On holding grudges

How does the concept of God as judge influence grudge-holding in the Christian?

“You have the rest of forgiving others. Until you understand that God is really the Judge, that no one will get away with anything, that everybody will be held accountable. That every person in this room, either Jesus paid for your sins or you will pay for your own sins forever. When you realise that, it’s very difficult to hold a grudge–ever again. You begin to realise that you’re not wise enough to hold a grudge, you’re not good enough.You don’t have the right to hold a grudge, you don’t have the right to be the judge! You don’t need to be the judge! God’s wise enough, He knows what people deserve, He knows what they’ve gone through, you don’t. God’s good. No one will get away with anything.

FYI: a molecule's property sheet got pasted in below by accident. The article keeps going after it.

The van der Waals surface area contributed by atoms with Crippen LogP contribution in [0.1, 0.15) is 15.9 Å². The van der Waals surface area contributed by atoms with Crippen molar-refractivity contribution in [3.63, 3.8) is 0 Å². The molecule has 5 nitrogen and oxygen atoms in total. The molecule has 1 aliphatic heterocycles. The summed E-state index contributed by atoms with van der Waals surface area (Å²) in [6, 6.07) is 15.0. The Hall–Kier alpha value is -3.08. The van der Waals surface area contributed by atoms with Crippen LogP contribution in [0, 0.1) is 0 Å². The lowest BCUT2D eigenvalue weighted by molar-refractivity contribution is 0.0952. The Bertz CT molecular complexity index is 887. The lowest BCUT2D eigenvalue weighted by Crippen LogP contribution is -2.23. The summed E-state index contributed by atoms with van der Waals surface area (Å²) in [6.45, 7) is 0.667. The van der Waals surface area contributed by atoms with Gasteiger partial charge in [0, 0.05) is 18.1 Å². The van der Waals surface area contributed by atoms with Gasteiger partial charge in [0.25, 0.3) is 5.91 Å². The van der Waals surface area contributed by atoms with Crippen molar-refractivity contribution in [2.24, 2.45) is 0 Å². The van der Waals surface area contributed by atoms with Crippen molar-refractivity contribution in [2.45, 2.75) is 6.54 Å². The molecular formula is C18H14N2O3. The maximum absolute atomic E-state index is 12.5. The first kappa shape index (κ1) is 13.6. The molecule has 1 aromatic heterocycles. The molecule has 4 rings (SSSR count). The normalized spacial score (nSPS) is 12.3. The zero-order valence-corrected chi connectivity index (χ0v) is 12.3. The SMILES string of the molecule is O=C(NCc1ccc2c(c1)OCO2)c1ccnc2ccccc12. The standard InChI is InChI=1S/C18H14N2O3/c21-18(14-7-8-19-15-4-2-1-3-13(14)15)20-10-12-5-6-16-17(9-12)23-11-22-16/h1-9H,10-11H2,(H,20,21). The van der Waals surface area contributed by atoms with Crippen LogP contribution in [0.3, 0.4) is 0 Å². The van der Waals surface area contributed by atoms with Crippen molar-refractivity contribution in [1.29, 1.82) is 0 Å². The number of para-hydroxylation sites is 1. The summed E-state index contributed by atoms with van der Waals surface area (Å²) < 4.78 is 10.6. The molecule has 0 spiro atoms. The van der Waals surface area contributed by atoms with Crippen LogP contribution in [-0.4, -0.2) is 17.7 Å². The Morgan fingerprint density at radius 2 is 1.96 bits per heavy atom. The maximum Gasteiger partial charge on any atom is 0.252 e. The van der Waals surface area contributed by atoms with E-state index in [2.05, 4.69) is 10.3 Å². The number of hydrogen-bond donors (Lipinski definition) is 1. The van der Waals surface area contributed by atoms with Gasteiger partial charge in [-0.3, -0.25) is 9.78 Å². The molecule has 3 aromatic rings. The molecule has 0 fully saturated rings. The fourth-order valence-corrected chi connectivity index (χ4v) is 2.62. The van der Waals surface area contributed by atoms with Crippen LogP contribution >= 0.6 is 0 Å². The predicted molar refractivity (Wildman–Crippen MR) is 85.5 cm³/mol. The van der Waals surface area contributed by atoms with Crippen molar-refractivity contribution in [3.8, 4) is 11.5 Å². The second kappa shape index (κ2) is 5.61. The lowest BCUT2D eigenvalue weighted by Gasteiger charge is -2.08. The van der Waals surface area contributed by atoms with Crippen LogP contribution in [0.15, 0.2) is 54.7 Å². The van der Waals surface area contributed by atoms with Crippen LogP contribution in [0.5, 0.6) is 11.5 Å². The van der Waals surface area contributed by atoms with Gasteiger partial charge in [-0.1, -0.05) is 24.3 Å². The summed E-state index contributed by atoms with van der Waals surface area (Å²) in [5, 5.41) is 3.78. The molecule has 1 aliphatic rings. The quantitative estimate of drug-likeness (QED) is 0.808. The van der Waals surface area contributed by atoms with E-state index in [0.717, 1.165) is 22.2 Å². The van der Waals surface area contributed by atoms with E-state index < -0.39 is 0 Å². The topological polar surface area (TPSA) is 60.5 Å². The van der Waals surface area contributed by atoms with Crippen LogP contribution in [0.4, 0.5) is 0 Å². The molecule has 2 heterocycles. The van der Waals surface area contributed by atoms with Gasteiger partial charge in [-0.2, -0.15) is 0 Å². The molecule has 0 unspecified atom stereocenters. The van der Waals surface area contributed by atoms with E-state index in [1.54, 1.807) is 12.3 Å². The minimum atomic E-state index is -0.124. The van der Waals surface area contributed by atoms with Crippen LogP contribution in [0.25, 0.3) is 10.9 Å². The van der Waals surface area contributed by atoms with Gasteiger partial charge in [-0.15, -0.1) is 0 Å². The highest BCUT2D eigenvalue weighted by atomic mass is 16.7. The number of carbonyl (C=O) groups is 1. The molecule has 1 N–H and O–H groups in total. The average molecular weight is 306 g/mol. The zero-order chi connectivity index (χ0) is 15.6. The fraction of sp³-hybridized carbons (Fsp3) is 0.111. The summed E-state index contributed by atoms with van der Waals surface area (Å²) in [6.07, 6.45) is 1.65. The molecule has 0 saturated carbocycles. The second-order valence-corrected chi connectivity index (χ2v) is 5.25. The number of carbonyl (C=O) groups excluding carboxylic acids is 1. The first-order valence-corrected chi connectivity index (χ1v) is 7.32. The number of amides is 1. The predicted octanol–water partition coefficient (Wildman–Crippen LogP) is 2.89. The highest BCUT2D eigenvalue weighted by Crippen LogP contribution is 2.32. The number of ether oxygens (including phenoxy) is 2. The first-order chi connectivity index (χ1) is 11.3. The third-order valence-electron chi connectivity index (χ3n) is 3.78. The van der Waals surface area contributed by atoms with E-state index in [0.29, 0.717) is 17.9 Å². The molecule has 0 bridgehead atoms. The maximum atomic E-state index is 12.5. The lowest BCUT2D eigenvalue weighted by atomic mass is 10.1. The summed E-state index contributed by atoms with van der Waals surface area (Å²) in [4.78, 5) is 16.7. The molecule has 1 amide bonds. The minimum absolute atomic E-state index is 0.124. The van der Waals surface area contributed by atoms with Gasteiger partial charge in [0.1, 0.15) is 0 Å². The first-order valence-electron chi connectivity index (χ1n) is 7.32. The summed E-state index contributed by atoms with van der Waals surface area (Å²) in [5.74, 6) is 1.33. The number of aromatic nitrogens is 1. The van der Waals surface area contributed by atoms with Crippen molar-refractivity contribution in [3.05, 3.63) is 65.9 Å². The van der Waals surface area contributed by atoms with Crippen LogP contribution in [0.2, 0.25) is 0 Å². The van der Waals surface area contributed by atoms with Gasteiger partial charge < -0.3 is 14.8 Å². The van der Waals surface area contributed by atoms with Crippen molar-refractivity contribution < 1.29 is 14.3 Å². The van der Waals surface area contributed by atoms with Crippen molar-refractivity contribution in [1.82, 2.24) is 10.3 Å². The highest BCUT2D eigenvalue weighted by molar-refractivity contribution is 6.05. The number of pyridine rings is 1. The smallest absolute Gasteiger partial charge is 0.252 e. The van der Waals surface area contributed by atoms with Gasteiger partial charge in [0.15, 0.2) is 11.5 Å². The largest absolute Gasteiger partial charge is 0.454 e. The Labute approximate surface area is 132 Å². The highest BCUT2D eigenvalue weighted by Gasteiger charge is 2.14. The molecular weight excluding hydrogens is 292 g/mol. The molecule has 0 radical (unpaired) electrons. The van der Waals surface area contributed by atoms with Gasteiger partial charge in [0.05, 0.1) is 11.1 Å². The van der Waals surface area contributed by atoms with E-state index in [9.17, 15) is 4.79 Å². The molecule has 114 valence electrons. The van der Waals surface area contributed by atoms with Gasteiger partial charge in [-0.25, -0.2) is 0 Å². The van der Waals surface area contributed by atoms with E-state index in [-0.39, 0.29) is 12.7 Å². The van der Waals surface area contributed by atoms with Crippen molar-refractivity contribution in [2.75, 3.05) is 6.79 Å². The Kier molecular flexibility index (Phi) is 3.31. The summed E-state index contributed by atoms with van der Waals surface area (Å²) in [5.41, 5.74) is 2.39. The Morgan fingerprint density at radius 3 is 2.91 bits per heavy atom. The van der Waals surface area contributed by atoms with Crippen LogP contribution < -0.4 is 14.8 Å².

“As soon as you understand the judgment of God, you can relax. If there’s anybody in this room who’s bitter and angry and cannot forget what somebody else has done to them, don’t you see how restless you are? Because you don’t really believe God’s a judge. You’re trying to be a judge yourself, because we all believe in justice. If we don’t think there’s a God who’s doing it, then we’re going to have to be the judge. Friends, don’t you see, without judgment there’s no rest. No rest for you–knowing you’re forgiven. No rest for you–being able to forgive.”

—Tim Keller, Why doesn’t life make sense: His justice